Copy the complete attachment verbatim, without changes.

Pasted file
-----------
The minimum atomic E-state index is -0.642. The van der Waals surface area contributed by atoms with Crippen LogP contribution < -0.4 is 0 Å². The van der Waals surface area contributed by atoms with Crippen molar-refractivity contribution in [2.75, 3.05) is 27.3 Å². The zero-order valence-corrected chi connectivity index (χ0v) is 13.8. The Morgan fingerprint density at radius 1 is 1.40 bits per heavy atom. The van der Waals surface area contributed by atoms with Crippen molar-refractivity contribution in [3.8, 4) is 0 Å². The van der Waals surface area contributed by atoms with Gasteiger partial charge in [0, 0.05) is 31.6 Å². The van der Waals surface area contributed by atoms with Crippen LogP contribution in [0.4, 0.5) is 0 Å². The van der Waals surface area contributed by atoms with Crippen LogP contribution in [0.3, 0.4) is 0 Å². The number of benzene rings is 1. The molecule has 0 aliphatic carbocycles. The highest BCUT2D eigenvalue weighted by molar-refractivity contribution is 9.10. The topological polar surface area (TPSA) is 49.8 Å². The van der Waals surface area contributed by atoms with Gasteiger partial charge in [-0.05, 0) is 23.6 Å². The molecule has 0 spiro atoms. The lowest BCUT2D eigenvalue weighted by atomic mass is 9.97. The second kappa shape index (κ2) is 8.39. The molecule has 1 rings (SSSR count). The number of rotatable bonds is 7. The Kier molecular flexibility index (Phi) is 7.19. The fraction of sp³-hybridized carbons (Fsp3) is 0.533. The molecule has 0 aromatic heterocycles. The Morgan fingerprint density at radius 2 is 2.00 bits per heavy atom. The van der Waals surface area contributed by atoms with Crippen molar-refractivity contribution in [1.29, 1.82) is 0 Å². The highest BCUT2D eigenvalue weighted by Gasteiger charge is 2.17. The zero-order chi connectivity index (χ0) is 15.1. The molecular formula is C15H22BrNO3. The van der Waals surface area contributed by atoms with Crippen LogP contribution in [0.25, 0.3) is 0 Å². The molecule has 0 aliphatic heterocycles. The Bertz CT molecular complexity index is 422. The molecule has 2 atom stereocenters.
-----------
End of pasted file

The minimum atomic E-state index is -0.642. The van der Waals surface area contributed by atoms with Crippen LogP contribution < -0.4 is 0 Å². The van der Waals surface area contributed by atoms with Crippen molar-refractivity contribution in [2.75, 3.05) is 27.3 Å². The zero-order valence-corrected chi connectivity index (χ0v) is 13.8. The Morgan fingerprint density at radius 1 is 1.40 bits per heavy atom. The van der Waals surface area contributed by atoms with Crippen molar-refractivity contribution in [3.8, 4) is 0 Å². The van der Waals surface area contributed by atoms with Gasteiger partial charge in [0, 0.05) is 31.6 Å². The van der Waals surface area contributed by atoms with Crippen LogP contribution in [0.4, 0.5) is 0 Å². The van der Waals surface area contributed by atoms with Crippen LogP contribution in [0.3, 0.4) is 0 Å². The number of benzene rings is 1. The molecule has 0 aliphatic carbocycles. The highest BCUT2D eigenvalue weighted by molar-refractivity contribution is 9.10. The topological polar surface area (TPSA) is 49.8 Å². The van der Waals surface area contributed by atoms with Gasteiger partial charge in [-0.05, 0) is 23.6 Å². The molecule has 0 spiro atoms. The lowest BCUT2D eigenvalue weighted by atomic mass is 9.97. The second kappa shape index (κ2) is 8.39. The molecule has 1 rings (SSSR count). The number of rotatable bonds is 7. The Kier molecular flexibility index (Phi) is 7.19. The fraction of sp³-hybridized carbons (Fsp3) is 0.533. The molecule has 0 aromatic heterocycles. The Morgan fingerprint density at radius 2 is 2.00 bits per heavy atom. The van der Waals surface area contributed by atoms with Crippen molar-refractivity contribution in [1.29, 1.82) is 0 Å². The highest BCUT2D eigenvalue weighted by Gasteiger charge is 2.17. The zero-order chi connectivity index (χ0) is 15.1. The molecular formula is C15H22BrNO3. The van der Waals surface area contributed by atoms with Crippen LogP contribution in [0.25, 0.3) is 0 Å². The molecule has 0 aliphatic heterocycles. The Bertz CT molecular complexity index is 422. The molecule has 2 atom stereocenters.